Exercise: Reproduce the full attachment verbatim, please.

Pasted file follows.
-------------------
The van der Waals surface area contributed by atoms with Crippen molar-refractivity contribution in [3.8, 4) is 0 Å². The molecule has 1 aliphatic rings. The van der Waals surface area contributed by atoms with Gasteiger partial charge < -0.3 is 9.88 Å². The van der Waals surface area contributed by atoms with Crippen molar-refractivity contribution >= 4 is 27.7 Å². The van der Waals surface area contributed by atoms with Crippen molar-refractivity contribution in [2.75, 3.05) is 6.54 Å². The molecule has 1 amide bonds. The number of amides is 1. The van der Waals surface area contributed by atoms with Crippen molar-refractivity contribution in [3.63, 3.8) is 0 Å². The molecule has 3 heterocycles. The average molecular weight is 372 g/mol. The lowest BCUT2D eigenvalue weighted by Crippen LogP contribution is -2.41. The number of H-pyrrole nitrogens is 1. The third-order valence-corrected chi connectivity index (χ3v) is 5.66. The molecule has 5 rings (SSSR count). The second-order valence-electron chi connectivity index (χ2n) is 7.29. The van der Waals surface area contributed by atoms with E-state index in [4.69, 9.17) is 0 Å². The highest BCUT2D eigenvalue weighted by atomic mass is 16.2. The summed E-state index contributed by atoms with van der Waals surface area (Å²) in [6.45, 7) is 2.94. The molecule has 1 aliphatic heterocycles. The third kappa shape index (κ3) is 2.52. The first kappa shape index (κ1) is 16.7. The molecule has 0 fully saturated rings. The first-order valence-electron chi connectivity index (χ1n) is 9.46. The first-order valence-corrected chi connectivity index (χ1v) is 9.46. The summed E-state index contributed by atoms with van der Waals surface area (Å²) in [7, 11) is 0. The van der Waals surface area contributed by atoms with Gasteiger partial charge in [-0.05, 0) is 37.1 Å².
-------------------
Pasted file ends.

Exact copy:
The van der Waals surface area contributed by atoms with Crippen molar-refractivity contribution in [3.8, 4) is 0 Å². The molecule has 1 aliphatic rings. The van der Waals surface area contributed by atoms with Gasteiger partial charge < -0.3 is 9.88 Å². The van der Waals surface area contributed by atoms with Crippen molar-refractivity contribution >= 4 is 27.7 Å². The van der Waals surface area contributed by atoms with Crippen molar-refractivity contribution in [2.75, 3.05) is 6.54 Å². The molecule has 1 amide bonds. The number of amides is 1. The van der Waals surface area contributed by atoms with Crippen molar-refractivity contribution in [3.63, 3.8) is 0 Å². The molecule has 3 heterocycles. The average molecular weight is 372 g/mol. The lowest BCUT2D eigenvalue weighted by Crippen LogP contribution is -2.41. The number of H-pyrrole nitrogens is 1. The third-order valence-corrected chi connectivity index (χ3v) is 5.66. The molecule has 5 rings (SSSR count). The second-order valence-electron chi connectivity index (χ2n) is 7.29. The van der Waals surface area contributed by atoms with E-state index in [4.69, 9.17) is 0 Å². The highest BCUT2D eigenvalue weighted by atomic mass is 16.2. The summed E-state index contributed by atoms with van der Waals surface area (Å²) in [6.45, 7) is 2.94. The molecule has 1 aliphatic heterocycles. The third kappa shape index (κ3) is 2.52. The first kappa shape index (κ1) is 16.7. The molecule has 0 fully saturated rings. The first-order valence-electron chi connectivity index (χ1n) is 9.46. The first-order valence-corrected chi connectivity index (χ1v) is 9.46. The summed E-state index contributed by atoms with van der Waals surface area (Å²) in [7, 11) is 0. The van der Waals surface area contributed by atoms with Gasteiger partial charge in [-0.05, 0) is 37.1 Å².